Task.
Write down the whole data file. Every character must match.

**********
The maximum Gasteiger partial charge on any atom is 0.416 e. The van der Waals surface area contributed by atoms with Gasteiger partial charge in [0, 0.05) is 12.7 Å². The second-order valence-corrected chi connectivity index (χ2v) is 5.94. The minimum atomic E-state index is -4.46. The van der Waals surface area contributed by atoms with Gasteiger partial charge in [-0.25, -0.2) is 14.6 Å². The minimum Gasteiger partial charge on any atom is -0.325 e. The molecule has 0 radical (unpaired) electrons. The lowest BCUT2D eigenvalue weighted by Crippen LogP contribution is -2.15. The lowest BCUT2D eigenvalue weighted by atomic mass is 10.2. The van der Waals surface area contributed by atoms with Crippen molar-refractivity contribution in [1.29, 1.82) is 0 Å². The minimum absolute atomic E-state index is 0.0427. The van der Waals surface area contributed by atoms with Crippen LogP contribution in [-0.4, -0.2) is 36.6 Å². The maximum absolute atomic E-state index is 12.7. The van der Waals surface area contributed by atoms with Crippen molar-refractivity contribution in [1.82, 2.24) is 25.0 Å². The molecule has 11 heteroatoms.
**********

The maximum Gasteiger partial charge on any atom is 0.416 e. The van der Waals surface area contributed by atoms with Gasteiger partial charge in [0, 0.05) is 12.7 Å². The second-order valence-corrected chi connectivity index (χ2v) is 5.94. The minimum atomic E-state index is -4.46. The van der Waals surface area contributed by atoms with Gasteiger partial charge in [-0.25, -0.2) is 14.6 Å². The minimum Gasteiger partial charge on any atom is -0.325 e. The molecule has 0 radical (unpaired) electrons. The lowest BCUT2D eigenvalue weighted by Crippen LogP contribution is -2.15. The lowest BCUT2D eigenvalue weighted by atomic mass is 10.2. The van der Waals surface area contributed by atoms with Crippen molar-refractivity contribution in [1.29, 1.82) is 0 Å². The minimum absolute atomic E-state index is 0.0427. The van der Waals surface area contributed by atoms with Crippen LogP contribution in [-0.4, -0.2) is 36.6 Å². The maximum absolute atomic E-state index is 12.7. The van der Waals surface area contributed by atoms with Crippen molar-refractivity contribution in [1.82, 2.24) is 25.0 Å². The molecule has 11 heteroatoms.